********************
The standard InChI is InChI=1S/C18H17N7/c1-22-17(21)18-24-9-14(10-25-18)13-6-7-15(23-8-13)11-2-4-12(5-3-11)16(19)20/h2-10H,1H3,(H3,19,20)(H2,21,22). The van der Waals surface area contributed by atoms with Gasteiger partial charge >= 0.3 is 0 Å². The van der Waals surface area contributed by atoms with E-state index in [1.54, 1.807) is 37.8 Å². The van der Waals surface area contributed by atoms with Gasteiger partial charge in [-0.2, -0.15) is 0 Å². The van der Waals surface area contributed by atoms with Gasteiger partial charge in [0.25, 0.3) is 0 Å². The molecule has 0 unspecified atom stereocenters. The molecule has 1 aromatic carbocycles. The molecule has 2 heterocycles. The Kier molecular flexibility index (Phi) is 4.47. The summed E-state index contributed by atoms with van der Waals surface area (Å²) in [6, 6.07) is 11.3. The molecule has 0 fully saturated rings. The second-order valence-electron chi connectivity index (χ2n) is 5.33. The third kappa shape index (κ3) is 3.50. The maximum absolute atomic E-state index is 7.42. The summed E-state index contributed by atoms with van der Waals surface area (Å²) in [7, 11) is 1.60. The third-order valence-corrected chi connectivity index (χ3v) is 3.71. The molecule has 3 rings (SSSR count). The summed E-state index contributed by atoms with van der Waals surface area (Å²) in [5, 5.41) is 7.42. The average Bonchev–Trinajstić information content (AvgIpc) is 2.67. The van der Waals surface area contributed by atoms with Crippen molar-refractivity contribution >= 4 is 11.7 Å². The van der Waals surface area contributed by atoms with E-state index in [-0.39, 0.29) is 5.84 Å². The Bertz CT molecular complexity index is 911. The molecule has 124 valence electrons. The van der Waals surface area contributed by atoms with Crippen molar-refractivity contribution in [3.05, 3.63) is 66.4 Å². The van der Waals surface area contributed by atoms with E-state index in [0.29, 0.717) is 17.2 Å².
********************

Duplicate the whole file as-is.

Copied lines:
The standard InChI is InChI=1S/C18H17N7/c1-22-17(21)18-24-9-14(10-25-18)13-6-7-15(23-8-13)11-2-4-12(5-3-11)16(19)20/h2-10H,1H3,(H3,19,20)(H2,21,22). The van der Waals surface area contributed by atoms with Gasteiger partial charge >= 0.3 is 0 Å². The van der Waals surface area contributed by atoms with E-state index in [1.54, 1.807) is 37.8 Å². The van der Waals surface area contributed by atoms with Gasteiger partial charge in [-0.2, -0.15) is 0 Å². The van der Waals surface area contributed by atoms with Gasteiger partial charge in [0.25, 0.3) is 0 Å². The molecule has 0 unspecified atom stereocenters. The molecule has 1 aromatic carbocycles. The molecule has 2 heterocycles. The Kier molecular flexibility index (Phi) is 4.47. The summed E-state index contributed by atoms with van der Waals surface area (Å²) in [6, 6.07) is 11.3. The molecule has 0 fully saturated rings. The second-order valence-electron chi connectivity index (χ2n) is 5.33. The third kappa shape index (κ3) is 3.50. The maximum absolute atomic E-state index is 7.42. The summed E-state index contributed by atoms with van der Waals surface area (Å²) in [7, 11) is 1.60. The third-order valence-corrected chi connectivity index (χ3v) is 3.71. The molecule has 3 rings (SSSR count). The summed E-state index contributed by atoms with van der Waals surface area (Å²) in [5, 5.41) is 7.42. The average Bonchev–Trinajstić information content (AvgIpc) is 2.67. The van der Waals surface area contributed by atoms with Crippen molar-refractivity contribution >= 4 is 11.7 Å². The van der Waals surface area contributed by atoms with E-state index in [-0.39, 0.29) is 5.84 Å². The Bertz CT molecular complexity index is 911. The molecule has 124 valence electrons. The van der Waals surface area contributed by atoms with Crippen molar-refractivity contribution in [3.05, 3.63) is 66.4 Å². The van der Waals surface area contributed by atoms with E-state index in [0.29, 0.717) is 17.2 Å².